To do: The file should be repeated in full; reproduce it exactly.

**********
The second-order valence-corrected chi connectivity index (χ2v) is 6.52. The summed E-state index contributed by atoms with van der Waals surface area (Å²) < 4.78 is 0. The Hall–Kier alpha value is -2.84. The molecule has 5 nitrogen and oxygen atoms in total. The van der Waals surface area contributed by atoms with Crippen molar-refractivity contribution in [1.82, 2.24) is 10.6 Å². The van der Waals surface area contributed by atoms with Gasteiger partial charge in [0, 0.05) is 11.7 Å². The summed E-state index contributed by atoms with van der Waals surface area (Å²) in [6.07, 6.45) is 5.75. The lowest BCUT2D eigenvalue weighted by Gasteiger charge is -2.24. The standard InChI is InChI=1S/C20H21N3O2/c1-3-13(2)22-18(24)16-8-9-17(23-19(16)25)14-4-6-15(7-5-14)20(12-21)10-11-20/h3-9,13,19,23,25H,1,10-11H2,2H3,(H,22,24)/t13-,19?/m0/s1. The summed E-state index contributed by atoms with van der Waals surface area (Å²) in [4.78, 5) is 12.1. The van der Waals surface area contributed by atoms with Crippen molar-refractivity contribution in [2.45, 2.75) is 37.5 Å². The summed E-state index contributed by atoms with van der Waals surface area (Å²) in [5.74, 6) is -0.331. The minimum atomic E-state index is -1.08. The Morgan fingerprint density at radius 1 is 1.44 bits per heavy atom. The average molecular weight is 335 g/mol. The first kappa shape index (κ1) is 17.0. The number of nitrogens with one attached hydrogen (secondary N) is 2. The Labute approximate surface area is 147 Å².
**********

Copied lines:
The second-order valence-corrected chi connectivity index (χ2v) is 6.52. The summed E-state index contributed by atoms with van der Waals surface area (Å²) < 4.78 is 0. The Hall–Kier alpha value is -2.84. The molecule has 5 nitrogen and oxygen atoms in total. The van der Waals surface area contributed by atoms with Crippen molar-refractivity contribution in [1.82, 2.24) is 10.6 Å². The van der Waals surface area contributed by atoms with Gasteiger partial charge in [0, 0.05) is 11.7 Å². The summed E-state index contributed by atoms with van der Waals surface area (Å²) in [6.07, 6.45) is 5.75. The lowest BCUT2D eigenvalue weighted by Gasteiger charge is -2.24. The standard InChI is InChI=1S/C20H21N3O2/c1-3-13(2)22-18(24)16-8-9-17(23-19(16)25)14-4-6-15(7-5-14)20(12-21)10-11-20/h3-9,13,19,23,25H,1,10-11H2,2H3,(H,22,24)/t13-,19?/m0/s1. The summed E-state index contributed by atoms with van der Waals surface area (Å²) in [4.78, 5) is 12.1. The van der Waals surface area contributed by atoms with Crippen molar-refractivity contribution in [2.45, 2.75) is 37.5 Å². The summed E-state index contributed by atoms with van der Waals surface area (Å²) in [5.74, 6) is -0.331. The minimum atomic E-state index is -1.08. The Morgan fingerprint density at radius 1 is 1.44 bits per heavy atom. The average molecular weight is 335 g/mol. The first kappa shape index (κ1) is 17.0. The number of nitrogens with one attached hydrogen (secondary N) is 2. The Labute approximate surface area is 147 Å².